Storm Australian Severe Weather Forum

Severe Weather Discussion => Australian Severe Storms, Weather Events and Storm Chasing => Topic started by: Michael Bath on 07 December 2007, 04:03:55 AM

Title: NSW Storms 6 December 2007
Post by: Michael Bath on 07 December 2007, 04:03:55 AM
Bit of action around the state already with a number of flash flooding warnings issued by the BoM.
Title: Re: NSW Storms 6 December 2007
Post by: Shaun Galman on 07 December 2007, 06:25:29 AM
G'day Michael,

Conditions are certainly looking ok out here for possible storms. The temps are climbing nicely, currently 32.8 (12pm). DP is sitting at 19.3 and the humidity is 62% and boy does it feel like it too!

We had a few storms over the past few nights and the shear seemed ok as they remained stable throughout the duration of their cycle (some took on a quite severe look, but just a little too distant from us here). One formed 40k's out towards Walgett around 6pm on Monday (3rd Dec) evening that was in good form with crisp anvil, flanking line and very CG active. It finally approached town from the south after heading west with a southerly windshift around 9:30pm (could this be classed as a left mover?) It had a very heavy dust squall preceding. Russ and I headed out into it but the drops of rain were large and coming in horizontal, making photography almost impossible. Seems as though you were very correct in saying the shear would improve. It certainly has and it is great to see long-lived storms once again! :)

We'll see what eventuates as today progresses? Expecting to see the temps up in the 35-38 range this afternoon.
(Looks like an interesting and quite active line approaching through SA and the NT today, I hope it keeps it up over NSW & QLD)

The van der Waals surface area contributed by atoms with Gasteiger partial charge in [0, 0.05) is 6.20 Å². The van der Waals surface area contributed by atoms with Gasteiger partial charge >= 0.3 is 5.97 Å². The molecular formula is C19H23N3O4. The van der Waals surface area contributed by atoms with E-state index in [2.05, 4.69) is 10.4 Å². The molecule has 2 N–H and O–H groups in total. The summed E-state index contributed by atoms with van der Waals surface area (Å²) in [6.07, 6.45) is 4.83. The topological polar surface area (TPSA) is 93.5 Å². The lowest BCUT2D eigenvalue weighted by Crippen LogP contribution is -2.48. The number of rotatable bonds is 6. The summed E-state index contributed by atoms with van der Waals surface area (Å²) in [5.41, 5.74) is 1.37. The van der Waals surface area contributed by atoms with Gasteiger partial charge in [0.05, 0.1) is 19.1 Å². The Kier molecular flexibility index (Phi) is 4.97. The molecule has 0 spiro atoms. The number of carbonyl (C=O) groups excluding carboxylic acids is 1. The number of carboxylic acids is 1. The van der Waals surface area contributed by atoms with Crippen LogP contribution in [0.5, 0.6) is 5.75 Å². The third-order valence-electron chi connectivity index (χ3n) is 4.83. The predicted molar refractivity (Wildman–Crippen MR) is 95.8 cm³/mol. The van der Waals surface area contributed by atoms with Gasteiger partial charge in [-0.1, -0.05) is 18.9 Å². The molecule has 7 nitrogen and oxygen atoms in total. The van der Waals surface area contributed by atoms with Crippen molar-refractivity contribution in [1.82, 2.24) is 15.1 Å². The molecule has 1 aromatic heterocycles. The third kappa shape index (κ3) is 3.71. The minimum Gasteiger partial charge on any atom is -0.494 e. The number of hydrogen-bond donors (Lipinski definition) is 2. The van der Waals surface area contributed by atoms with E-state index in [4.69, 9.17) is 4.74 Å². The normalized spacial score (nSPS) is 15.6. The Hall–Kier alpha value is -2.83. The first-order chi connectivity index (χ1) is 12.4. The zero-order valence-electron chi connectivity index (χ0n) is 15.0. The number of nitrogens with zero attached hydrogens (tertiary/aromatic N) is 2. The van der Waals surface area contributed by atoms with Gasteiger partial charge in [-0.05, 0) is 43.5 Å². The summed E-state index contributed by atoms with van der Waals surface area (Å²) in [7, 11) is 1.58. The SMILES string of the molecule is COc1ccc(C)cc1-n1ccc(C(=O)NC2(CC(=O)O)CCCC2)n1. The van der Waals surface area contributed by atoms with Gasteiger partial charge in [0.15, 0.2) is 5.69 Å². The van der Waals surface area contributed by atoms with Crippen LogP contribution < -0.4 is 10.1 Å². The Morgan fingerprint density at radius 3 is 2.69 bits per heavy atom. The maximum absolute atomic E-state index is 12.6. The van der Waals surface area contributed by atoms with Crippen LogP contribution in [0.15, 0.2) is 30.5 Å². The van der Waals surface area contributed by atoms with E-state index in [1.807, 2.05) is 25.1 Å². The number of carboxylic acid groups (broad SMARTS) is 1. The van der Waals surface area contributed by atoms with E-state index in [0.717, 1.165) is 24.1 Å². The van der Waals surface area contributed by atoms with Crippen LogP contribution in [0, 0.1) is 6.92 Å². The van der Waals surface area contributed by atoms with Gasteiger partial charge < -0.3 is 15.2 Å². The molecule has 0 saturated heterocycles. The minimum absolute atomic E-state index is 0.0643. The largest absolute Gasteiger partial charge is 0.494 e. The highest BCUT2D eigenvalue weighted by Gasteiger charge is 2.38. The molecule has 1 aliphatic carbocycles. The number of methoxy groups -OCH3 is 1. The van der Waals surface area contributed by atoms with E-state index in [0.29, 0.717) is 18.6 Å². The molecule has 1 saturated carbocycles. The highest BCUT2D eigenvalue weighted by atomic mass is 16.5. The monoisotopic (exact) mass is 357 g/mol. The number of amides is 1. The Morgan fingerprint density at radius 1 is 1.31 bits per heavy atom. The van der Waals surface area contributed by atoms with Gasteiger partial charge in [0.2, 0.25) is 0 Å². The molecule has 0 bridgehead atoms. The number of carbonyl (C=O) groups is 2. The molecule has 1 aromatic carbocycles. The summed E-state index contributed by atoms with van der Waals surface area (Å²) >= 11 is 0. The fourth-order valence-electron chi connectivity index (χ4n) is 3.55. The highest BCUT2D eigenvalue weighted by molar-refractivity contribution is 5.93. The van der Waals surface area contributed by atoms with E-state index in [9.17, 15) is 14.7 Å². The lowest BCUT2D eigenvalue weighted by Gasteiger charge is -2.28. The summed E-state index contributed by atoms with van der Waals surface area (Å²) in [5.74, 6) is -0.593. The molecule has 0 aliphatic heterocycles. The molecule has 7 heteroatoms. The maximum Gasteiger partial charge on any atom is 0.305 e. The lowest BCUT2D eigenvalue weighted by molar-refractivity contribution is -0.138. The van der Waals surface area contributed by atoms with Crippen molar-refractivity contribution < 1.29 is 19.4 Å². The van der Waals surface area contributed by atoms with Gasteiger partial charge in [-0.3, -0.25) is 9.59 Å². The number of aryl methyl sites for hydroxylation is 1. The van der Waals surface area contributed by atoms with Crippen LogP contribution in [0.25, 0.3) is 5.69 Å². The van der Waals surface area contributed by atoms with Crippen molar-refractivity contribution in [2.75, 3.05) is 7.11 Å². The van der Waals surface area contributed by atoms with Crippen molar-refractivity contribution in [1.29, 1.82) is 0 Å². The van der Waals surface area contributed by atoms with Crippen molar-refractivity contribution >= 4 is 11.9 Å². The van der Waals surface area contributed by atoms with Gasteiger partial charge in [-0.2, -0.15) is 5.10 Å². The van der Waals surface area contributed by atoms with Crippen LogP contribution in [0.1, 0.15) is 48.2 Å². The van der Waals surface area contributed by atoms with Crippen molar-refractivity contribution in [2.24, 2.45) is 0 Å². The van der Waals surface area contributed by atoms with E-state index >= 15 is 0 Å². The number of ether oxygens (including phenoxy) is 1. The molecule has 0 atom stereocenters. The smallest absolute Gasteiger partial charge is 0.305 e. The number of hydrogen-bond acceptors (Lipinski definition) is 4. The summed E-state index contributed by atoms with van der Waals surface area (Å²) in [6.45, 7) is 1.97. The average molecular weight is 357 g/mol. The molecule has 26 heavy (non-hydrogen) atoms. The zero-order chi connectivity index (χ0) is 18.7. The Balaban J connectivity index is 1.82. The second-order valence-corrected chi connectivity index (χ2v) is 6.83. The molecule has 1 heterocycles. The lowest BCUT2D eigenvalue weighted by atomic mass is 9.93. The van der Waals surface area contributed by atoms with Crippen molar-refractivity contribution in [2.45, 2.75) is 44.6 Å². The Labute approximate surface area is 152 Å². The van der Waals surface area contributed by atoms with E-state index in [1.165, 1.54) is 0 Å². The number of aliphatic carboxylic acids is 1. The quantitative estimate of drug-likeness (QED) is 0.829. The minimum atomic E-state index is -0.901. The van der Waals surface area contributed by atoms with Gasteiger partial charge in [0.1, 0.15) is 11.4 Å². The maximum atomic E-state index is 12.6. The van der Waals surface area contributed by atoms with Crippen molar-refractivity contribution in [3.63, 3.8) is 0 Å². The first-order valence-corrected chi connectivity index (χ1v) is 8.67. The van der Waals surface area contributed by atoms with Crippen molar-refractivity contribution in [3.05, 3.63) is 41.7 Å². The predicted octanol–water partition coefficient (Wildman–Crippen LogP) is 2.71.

Take care if out chasing!
Shauno

 
Title: Re: NSW Storms 6 December 2007
Post by: Richary on 07 December 2007, 02:44:18 PM
Bit of action around the state already with a number of flash flooding warnings issued by the BoM.
Unluckily they didn't issue one for my house! Was woken about 4:40am by the storm, so went to the toilet. Sat down and found I was getting rained on. So was the washing machine in the adjacent laundry. It's an area at the back of this rented house that has obviously been added on to. So moved the washing machine out the way and went back to bed listening to the thunder.

About 50mm again from that in the morning, to go with the 50mm that we got yesterday here in the mid morning downpour.

Went onto the roof tonight but can't see anything obvious where the water is getting in. Gutters at that point look OK, no broken tiles and so on. Time to ring the estate agent!
Title: Re: NSW Storms 6 December 2007
Post by: David Brodrick on 07 December 2007, 03:09:04 PM
Along with everywhere else this week.. there has been some serious left-moving storms around the QLD/NSW border between Boomi and Tenerfield on the Moree RADAR today and yesterday.

At 8:40pm tonight there is one cell heading north from Inverell and there was one near Boomi around 5pm this afternoon. A different cell that didn't look nearly as menacing on RADAR gave 93km/h gusts at Moree at 6:10pm.

Yesterday a good one went over Texas and another over Boggabilla/Goondiwindi. Plus there have others around.

It would have been nice to take a closer look. I hope someone was there.
Cheers,
  Dave
Title: Re: NSW Storms 6 December 2007
Post by: Shaun Galman on 08 December 2007, 05:14:07 AM
December 6. 2007 Upper Western Pulse Storms, Report & Photos
Hi guys,
We had an afternoon line of pulse storms to our east-south east kicking off around 3pm, possibly stretching off towards Collarenebri and linking up with the storms you mentioned above David? I don't know what it is with the area between here and Walgett, but it must have something going for it as it seems to be a storm magnet!